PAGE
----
The most infamous stories, however, lie in plot E.
Officially Plot E does not exist. The 100-by-54 foot oval does not appear on maps, pamphlets, or on any websites. Ninety-six white markers the size of index cards, carrying only a small ID number litter the ground in Plot E, overlooked by a single granite cross. No U.S. flag is allowed to fly over it. The bodies are interred with their backs to the four plots across the street.
Plot E now contains the remains of 94 bodies. Across the street, unmarked, surrounded by thick shrubs and undergrowth, and accessible only through the supervisor’s office, the infamous fifth plot inters the “Dishonorable Dead,” Americans dishonorably discharged by the U.S. Army before being executed for crimes like rape and murder during or shortly after WWII.
With the exception of the infamous deserter Eddie Slovik (who was buried here after becoming the first soldier since the Civil War to be tried and executed for desertion – his remains have since been repatriated), each criminal faced the firing squad or the hangman’s rope for the murder of 26 fellow American soldiers and 71 British, French, German, Italian, Polish and Algerian civilians (both male and female) who were raped or murdered.
British murder victim Elizabeth Green (age 15) was raped and strangled by Corporal Ernest Lee Clarke (Grave 68) and Private Augustine M. Guerra (Grave 44). Louis Till (Grave 73), the father of American Civil Rights Icon Emmett Till, was hanged for his part in the murder of an Italian woman in 1944. Sir Eric Teichman was shot in the head by George E. Smith (Grave 52) in December 1944 after Smith was found poaching on his estate. Smith was hanged on V-E Day.
The Army executed a total of 98 servicemen for these kinds of crimes during WWII. While they were originally buried near the site of their execution, in 1949 they were all reinterred to where they are today.
There are few things I love more than seeing badass women breaking barriers and proving to the world that powerful women are a force to be reckoned with. Women in the military have fought long and hard for equality, respect and recognition. While I feel like I could spend months researching and compiling lists of all of the amazing women who have served our country, I decided to start with these four, who proved that nothing is impossible.
(U.S. Marine Corps photo by Lance Cpl. Olivia G. Ortiz/Released)
Maj. Katie Higgins Cook
Like many service members, Maj. Cook’s calling to the military was a family affair. A third generation pilot, Cook has followed in the footsteps of both of her grandfathers, who served in both the U.S. Army Air Corps as well as the Air Force, and her father, who had a 26 year long career in the Navy. In an interview in Risen Magazine, she said of her paternal grandfather:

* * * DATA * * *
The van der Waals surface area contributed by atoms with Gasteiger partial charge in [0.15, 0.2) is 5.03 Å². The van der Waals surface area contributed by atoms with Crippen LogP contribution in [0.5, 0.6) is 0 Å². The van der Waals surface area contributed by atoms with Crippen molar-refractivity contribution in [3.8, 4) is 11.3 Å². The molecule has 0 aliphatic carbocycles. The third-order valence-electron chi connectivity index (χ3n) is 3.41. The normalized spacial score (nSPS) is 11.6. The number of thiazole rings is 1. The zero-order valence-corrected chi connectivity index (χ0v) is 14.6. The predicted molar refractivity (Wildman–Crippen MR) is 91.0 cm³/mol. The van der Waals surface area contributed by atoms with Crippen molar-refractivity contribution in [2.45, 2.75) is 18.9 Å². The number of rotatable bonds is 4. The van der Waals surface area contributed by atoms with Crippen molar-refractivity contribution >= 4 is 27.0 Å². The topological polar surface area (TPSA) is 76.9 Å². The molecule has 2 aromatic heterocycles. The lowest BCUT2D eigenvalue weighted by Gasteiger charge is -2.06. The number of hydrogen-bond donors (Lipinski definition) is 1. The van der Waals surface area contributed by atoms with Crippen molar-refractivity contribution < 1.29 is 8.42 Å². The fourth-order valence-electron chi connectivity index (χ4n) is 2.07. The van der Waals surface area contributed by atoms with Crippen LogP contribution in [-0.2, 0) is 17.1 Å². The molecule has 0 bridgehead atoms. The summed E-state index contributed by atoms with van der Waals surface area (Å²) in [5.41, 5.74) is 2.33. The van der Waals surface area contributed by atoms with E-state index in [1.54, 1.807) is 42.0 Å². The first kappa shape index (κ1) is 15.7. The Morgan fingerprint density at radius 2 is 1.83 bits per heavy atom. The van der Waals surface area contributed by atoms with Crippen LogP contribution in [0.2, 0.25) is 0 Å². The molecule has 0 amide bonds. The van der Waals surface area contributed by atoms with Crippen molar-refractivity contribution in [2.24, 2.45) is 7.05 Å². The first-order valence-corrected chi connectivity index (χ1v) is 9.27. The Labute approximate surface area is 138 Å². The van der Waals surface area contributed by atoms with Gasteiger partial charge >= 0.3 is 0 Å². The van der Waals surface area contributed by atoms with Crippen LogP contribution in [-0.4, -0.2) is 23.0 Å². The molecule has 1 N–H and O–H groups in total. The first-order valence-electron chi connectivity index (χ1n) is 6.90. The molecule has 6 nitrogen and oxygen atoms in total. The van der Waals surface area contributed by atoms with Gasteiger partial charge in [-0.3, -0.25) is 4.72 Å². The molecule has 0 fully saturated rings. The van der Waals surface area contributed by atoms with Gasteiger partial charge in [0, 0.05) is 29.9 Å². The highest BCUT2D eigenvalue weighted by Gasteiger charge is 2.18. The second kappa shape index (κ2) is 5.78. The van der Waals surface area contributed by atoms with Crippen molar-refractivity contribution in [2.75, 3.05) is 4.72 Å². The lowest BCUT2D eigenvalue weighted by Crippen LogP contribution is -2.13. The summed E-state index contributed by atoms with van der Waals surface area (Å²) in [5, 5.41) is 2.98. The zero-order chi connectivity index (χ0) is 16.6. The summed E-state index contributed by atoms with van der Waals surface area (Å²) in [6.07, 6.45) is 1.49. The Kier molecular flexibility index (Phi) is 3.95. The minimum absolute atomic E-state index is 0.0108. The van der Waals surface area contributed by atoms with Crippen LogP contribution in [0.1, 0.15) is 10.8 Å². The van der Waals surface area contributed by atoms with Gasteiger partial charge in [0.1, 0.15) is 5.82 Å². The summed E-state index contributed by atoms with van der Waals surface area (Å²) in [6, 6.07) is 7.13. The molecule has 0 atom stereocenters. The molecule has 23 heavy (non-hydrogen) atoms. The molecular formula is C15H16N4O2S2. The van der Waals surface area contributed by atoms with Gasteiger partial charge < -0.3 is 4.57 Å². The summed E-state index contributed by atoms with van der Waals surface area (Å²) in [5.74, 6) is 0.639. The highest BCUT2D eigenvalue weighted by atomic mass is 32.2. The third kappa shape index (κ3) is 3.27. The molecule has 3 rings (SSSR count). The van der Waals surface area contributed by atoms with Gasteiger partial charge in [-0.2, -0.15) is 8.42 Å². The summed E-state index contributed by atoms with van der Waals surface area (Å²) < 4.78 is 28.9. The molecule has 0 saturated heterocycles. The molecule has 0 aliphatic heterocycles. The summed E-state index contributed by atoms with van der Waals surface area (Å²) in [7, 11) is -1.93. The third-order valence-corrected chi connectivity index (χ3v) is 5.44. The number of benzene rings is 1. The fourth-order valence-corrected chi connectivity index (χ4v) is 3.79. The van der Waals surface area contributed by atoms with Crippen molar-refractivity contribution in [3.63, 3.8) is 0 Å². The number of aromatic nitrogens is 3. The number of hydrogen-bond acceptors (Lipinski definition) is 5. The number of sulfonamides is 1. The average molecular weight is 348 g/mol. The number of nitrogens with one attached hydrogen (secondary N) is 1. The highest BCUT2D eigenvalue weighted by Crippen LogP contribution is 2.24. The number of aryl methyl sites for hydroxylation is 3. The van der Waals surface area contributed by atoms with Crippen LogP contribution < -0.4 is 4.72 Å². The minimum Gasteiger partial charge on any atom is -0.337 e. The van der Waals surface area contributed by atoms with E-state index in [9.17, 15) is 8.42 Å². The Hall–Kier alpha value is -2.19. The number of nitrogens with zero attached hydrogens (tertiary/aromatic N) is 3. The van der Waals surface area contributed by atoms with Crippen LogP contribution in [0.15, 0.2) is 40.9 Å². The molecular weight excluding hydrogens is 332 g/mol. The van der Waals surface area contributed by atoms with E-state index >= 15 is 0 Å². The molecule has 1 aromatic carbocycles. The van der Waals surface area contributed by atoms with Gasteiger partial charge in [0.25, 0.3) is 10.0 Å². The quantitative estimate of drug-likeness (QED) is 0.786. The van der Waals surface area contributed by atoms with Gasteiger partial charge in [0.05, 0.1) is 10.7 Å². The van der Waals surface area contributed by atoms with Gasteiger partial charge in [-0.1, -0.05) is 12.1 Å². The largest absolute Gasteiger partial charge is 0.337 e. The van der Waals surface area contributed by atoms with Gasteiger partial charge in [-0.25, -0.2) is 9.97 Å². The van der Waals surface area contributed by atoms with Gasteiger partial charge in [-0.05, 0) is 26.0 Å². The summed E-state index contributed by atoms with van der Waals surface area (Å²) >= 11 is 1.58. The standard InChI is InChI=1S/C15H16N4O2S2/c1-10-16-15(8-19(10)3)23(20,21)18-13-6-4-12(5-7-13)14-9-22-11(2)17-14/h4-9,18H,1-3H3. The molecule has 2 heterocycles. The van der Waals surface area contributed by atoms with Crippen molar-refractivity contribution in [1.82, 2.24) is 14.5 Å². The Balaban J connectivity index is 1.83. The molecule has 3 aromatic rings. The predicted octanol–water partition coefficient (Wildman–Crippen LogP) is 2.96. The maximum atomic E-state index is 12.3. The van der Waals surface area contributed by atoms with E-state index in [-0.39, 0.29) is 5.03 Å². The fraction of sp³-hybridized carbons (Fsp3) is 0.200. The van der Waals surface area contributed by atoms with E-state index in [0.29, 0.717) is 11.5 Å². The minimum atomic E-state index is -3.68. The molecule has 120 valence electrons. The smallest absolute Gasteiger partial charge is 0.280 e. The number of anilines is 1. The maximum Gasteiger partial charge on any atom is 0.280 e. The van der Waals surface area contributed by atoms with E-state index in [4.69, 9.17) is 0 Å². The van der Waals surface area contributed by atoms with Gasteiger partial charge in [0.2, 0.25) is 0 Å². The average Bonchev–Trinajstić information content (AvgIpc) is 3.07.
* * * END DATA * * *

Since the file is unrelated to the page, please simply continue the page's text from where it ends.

“He instilled in us this idea, because his parents were immigrants to this country from Sweden. The American dream in this country gave us all these opportunities and we needed to give back.”
Graduating from the U.S. Naval Academy in 2008, she made the choice to go into the Marine Corps, after spending time training with Marines in Quantico, Virginia.
During her time in the Marine Corps, she was one of the few female pilots to fly combat missions during her deployment to Afghanistan for Operation Enduring Freedom. After that, she spent time on assignment in Uganda, and had already accrued over 400 combat flight hours. It was during her time in Africa that she was approached by a Blue Angel pilot, who encouraged her to apply for the coveted flight demonstration team. Following an extensive interview process, Maj. Cook was officially the first female Blue Angel, and became the pilot of the Lockheed C–130 Hercules named “Fat Albert.”
(US Navy photo)
While Maj. Cook takes pride in her contribution to history, she stands firm on the fact that she was chosen due to her ability to perform, not because of her gender. She is also quick to remind those who praise her of all of the women who came before her, who paved the way for her and fellow female service members. Becoming a role model for young girls is something she takes great pride in, and she highlights the importance of hard work and dedication. She has garnered a respectable social media following, and has coined the hashtag “#flylikeagirl” — in order to encourage young girls to dream big.
When asked about the phrase, Cook explained, “The hashtag ‘fly like a girl’ is empowering. It’s positive. And being able to fly to the caliber of a female pilot is something to strive for. To me, it shows that the cockpit is a great equalizer. Both men and women can do equally awesome jobs, and in the end, there is no distinction between genders when it comes to performance. All of us are pilots with the same goal: get as many landings as take-offs.”
(U.S. Army photo by Staff Sgt. Teddy Wade/Released)
Gen. Ann E. Dunwoody